Good Policies or Good Fortune: What Drives the Compression in Emerging Market Spreads?
AbstractSince 2002, spreads on emerging market sovereign debt have fallen to historical lows. Given the close links between sovereign spreads, capital flows to emerging markets, and economic growth, understanding the factors driving these spreads is very important. We address this issue in two stages. First, we use factor analysis to study the extent to which emerging market bond spreads are driven by global factors, as opposed to country-specific macroeconomic fundamentals. Using data on different U.S. asset classes, we identify a common factor, linked to global financial conditions. Second, we use this common factor in a panel estimation framework to analyze the degree to which the fall in spreads is driven by better macroeconomic policies. Our results show that the common factor is not responsible for the reduction in spreads. Instead, emerging markets have benefited considerably from better macroeconomic policies, including lower inflation and lower debt. Therefore, a reversal of the benign global conditions need not necessarily have a substantial negative impact on financing conditions for emerging markets.
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Bibliographic InfoPaper provided by Bank of Canada in its series Working Papers with number 08-25.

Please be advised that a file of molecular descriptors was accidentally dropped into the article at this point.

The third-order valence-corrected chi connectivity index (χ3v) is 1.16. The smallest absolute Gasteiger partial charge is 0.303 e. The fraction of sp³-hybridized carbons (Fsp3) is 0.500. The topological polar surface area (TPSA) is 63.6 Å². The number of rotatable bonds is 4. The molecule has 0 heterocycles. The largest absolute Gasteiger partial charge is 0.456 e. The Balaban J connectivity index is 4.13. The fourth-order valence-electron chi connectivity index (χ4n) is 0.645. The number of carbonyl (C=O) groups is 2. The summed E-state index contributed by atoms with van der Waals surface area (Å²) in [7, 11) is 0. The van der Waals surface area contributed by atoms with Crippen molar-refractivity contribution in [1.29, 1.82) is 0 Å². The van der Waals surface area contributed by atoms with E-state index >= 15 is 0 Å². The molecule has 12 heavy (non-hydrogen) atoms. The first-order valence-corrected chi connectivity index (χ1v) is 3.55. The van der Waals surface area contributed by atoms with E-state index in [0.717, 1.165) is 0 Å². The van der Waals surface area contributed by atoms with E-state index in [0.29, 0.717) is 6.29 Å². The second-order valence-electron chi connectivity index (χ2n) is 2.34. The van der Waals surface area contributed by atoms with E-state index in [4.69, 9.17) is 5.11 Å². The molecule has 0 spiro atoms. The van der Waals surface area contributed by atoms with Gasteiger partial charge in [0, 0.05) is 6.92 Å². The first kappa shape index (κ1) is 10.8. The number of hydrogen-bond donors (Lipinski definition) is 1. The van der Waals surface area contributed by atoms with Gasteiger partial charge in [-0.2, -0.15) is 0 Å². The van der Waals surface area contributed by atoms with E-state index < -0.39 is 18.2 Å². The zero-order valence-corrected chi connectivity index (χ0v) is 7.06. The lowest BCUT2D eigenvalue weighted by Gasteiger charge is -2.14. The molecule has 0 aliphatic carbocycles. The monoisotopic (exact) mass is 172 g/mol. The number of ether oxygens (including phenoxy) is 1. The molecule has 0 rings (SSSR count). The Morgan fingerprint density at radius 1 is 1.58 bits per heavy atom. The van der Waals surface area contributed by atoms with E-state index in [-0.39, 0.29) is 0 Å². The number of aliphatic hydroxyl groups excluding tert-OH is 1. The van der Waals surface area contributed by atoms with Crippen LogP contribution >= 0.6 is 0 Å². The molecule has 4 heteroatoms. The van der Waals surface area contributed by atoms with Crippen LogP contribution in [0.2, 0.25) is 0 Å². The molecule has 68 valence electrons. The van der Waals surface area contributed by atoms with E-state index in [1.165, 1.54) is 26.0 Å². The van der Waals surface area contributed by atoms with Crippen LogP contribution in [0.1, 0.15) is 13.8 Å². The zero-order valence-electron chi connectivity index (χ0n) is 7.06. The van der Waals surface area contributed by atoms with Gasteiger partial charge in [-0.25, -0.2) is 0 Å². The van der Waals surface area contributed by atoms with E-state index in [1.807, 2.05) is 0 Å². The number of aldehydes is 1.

Length: 34 pages
Date of creation: 2008
Date of revision:
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Development economics; Financial stability; International topics;
Find related papers by JEL classification:
- E43 - Macroeconomics and Monetary Economics - - Money and Interest Rates - - - Interest Rates: Determination, Term Structure, and Effects
- F34 - International Economics - - International Finance - - - International Lending and Debt Problems
- G12 - Financial Economics - - General Financial Markets - - - Asset Pricing; Trading Volume; Bond Interest Rates
- G15 - Financial Economics - - General Financial Markets - - - International Financial Markets
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